1:00 PM, Saturday, February 9, 2002. John Howe Guest of Honour hour.
Con guy:: You all know why you're here; this is John Howe, our artistic Guest of Honour hour.
John Howe: Thank you all very much for coming. I don't do this very much, so I'm not terribly sure exactly where to start. So why don't we just dive straight in, if you have any questions, so please feel free to to raise your hands, Otherwise, I can give you a very short, short, short introduction.
I was born in the late '50s in Vancouver. I spent all of my childhood up to the end of high school in British Columbia, where it suddenly seemed a very good idea to go somewhere else. (general laughter) I went to France for a year, that was twenty-five years ago, and I've never really managed to get home to that ever since. We've lived in Switzerland for the last twenty- odd years, and thanks to the wonderful world of faxes, phones and e-mails we've very happily lived in the centre of nowhere. In '98 I had the honour of meeting Alan Lee in New Zealand, and we spent a long time working on a film, designing it from the ground up, which I suppose is one of the reasons I'm here right now. Before doing that, I spent the last two decades illustrating a variety of publications. I've done everything you can think of, from renderings of kitchens to political cartoons to comic strips, and childrens books and magazine illustrations, animated features, and a huge number of things. And now thankfully I'm able to do, more or less, what I like to do, which is largely science fiction.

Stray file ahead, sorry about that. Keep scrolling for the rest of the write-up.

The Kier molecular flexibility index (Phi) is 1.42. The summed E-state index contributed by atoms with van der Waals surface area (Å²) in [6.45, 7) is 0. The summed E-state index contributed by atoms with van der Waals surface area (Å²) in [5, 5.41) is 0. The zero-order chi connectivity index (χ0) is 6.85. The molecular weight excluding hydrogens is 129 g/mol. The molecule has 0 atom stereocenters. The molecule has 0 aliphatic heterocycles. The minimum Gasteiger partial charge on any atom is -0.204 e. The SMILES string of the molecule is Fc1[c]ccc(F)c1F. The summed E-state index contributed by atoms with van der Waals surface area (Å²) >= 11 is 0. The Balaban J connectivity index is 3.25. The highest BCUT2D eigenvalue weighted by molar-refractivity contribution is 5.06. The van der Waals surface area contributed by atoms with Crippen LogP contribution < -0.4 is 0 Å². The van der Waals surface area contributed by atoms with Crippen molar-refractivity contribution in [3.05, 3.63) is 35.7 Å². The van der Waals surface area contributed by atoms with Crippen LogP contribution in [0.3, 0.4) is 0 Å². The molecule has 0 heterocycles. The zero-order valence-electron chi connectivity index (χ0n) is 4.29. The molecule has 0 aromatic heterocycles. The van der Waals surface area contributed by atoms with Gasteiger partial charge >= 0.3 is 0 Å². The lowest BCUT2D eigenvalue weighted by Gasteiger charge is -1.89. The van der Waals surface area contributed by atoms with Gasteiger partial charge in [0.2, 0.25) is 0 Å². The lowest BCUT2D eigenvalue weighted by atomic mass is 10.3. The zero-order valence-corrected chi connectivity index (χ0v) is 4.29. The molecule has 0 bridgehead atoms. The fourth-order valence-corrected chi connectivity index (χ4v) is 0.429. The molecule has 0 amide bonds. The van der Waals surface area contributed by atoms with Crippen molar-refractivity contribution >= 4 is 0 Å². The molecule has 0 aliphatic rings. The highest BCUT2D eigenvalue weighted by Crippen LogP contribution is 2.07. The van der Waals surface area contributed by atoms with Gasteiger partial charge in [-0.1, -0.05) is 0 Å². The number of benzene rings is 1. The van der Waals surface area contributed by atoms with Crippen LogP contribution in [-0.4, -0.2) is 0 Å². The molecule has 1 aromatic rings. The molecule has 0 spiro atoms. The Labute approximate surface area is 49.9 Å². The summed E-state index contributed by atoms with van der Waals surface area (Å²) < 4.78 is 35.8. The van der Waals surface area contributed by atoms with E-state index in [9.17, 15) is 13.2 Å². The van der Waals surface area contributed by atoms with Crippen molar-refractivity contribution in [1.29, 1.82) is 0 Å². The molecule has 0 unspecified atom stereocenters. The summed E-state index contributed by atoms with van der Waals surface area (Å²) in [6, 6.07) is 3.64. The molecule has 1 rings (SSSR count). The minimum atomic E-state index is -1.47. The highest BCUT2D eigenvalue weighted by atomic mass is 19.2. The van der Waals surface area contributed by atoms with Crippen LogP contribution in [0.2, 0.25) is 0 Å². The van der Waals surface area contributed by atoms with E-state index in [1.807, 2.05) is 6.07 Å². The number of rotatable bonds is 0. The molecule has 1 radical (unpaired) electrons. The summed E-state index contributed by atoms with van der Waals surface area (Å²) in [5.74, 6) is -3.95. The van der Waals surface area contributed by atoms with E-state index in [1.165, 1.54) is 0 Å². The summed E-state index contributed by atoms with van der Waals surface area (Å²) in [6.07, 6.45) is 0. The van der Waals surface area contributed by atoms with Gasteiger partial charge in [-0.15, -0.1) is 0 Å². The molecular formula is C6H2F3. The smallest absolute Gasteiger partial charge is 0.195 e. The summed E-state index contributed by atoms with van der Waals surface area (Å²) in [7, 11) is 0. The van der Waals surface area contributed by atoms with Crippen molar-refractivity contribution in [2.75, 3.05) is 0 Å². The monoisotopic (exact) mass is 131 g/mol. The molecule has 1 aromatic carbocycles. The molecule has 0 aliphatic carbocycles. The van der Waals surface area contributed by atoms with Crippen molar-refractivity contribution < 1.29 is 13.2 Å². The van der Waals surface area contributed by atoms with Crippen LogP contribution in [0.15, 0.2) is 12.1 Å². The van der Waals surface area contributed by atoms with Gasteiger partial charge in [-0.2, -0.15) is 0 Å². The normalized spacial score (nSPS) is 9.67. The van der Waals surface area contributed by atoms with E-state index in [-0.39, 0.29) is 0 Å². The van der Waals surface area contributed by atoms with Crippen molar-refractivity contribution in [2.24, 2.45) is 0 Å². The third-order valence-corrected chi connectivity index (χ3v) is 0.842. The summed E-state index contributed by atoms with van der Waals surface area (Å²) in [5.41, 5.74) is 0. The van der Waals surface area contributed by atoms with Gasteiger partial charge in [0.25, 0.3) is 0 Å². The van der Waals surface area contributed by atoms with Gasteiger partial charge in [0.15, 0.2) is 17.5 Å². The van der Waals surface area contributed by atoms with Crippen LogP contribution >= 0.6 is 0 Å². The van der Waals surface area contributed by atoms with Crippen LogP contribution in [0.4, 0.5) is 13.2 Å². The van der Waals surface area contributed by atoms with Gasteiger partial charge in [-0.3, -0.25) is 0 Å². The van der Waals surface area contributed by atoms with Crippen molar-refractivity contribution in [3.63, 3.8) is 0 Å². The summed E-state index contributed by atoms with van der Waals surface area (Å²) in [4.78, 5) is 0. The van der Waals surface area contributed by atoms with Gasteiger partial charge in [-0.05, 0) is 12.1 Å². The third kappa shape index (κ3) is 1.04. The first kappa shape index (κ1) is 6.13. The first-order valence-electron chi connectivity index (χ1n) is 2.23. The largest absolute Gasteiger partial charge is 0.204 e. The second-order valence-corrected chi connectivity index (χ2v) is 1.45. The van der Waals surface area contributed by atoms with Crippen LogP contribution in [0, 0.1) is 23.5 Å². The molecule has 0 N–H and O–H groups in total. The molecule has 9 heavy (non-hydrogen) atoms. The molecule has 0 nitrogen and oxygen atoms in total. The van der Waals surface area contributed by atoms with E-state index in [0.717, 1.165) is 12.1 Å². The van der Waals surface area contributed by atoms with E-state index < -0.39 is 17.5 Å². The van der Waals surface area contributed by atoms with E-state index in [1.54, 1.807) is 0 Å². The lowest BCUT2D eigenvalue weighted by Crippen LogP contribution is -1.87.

And that's where things are today, so I don't have slides to how you, I'm terribly sorry I don't have any material to present, but I hope you have 1,001 questions to ask. I'd be more than happy to anwer them. Yeah?
Question: What parts of the production design for (the) Lord of the Rings were you responsible for?
JH: Alan and I had the same job. We were responsible for designing the environments, which means everything to do with the sets, the miniatures, both physical miniatures and computer-generated miniatures, so all the constructions that you see in the Lord of the Rings were designed by either Alan Lee or myself. We were also very much involved with, though it wasn't strictly our job, because we were working in the same studios with the team from WETA Physical, the WETA Workshop being the creature shop in Wellington. We were quite attracted to all the weapons, designing, and the arms and armour, and creatures going on next door, so I got quite heavily involved in that. Arms and armour is a great interest of mine, so it was very satisfying to actually build and contribute. Does that answer your question? Yes? Great.
Q: Do you have formal art training?
JH: (With mock indignation) Of course! (general laughter) The art schools are full of self-taught people. I think an art school is nothing but a collection of self-taught individuals who have the opportunity to spend some time with each other. And the great danger of actually meeting professionals who are trying to teach them something, and I've been offered a numbered of positions in art schools. I get offers a couple of times a year to teach, I've never yet accepted because I'm not really sure that I could do more good than harm. So yes, I had three years of formal training at Vers du Thomas (? Ecole des Arts Dècoratifs de Strasbourg. Ed.), we did not learn any techniques, we did not learn, ah, I don't know what we learned, actually! (general laughter) No, I spent the first year not understanding a thing, because I was trying to learn French at the same time. The second year, I was starting to catch on, but given the cultural gulf that separates someone who's been brought up being English, and people who are actually dealing with the image in French, is so wide, that I didn't really catch very much the second or third year, I was just itching to get out. But it was a very very worthwhile experience, and what I did learn is the necessity to be clear about communicating, because it is a communication business. It is not simply about expressing what you want to express, and to Hell with whoever can pick it up or not. It's not a job that is complete until the person that you have destined it for has actually received it, well or ill, it depends on your abilities.